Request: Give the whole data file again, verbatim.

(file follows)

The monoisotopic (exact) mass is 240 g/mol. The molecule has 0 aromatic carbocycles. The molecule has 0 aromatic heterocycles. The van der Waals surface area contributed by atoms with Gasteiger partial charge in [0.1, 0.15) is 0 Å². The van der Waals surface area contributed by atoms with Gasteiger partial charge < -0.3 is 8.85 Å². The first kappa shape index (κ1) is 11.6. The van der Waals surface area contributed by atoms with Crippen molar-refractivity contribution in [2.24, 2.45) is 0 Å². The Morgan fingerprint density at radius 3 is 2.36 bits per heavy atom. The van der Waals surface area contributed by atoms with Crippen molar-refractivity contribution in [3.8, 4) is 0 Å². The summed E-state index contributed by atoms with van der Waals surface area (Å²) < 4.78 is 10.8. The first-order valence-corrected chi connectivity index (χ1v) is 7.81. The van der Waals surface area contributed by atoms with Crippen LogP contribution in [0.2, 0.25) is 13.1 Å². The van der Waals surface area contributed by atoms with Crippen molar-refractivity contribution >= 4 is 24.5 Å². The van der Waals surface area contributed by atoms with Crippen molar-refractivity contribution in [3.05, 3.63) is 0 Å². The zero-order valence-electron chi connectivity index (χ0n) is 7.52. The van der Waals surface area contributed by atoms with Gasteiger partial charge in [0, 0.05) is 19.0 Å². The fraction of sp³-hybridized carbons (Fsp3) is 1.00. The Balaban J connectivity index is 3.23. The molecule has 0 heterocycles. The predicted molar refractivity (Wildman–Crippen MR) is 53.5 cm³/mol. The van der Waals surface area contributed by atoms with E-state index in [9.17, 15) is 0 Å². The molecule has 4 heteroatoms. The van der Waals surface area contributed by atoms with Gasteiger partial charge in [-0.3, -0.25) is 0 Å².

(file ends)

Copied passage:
The monoisotopic (exact) mass is 240 g/mol. The molecule has 0 aromatic carbocycles. The molecule has 0 aromatic heterocycles. The van der Waals surface area contributed by atoms with Gasteiger partial charge in [0.1, 0.15) is 0 Å². The van der Waals surface area contributed by atoms with Gasteiger partial charge < -0.3 is 8.85 Å². The first kappa shape index (κ1) is 11.6. The van der Waals surface area contributed by atoms with Crippen molar-refractivity contribution in [2.24, 2.45) is 0 Å². The Morgan fingerprint density at radius 3 is 2.36 bits per heavy atom. The van der Waals surface area contributed by atoms with Crippen molar-refractivity contribution in [3.8, 4) is 0 Å². The summed E-state index contributed by atoms with van der Waals surface area (Å²) < 4.78 is 10.8. The first-order valence-corrected chi connectivity index (χ1v) is 7.81. The van der Waals surface area contributed by atoms with Crippen LogP contribution in [0.2, 0.25) is 13.1 Å². The van der Waals surface area contributed by atoms with Crippen molar-refractivity contribution >= 4 is 24.5 Å². The van der Waals surface area contributed by atoms with Crippen molar-refractivity contribution in [3.05, 3.63) is 0 Å². The zero-order valence-electron chi connectivity index (χ0n) is 7.52. The van der Waals surface area contributed by atoms with Gasteiger partial charge in [0, 0.05) is 19.0 Å². The fraction of sp³-hybridized carbons (Fsp3) is 1.00. The Balaban J connectivity index is 3.23. The molecule has 0 heterocycles. The predicted molar refractivity (Wildman–Crippen MR) is 53.5 cm³/mol. The van der Waals surface area contributed by atoms with E-state index in [9.17, 15) is 0 Å². The molecule has 4 heteroatoms. The van der Waals surface area contributed by atoms with Gasteiger partial charge in [-0.3, -0.25) is 0 Å².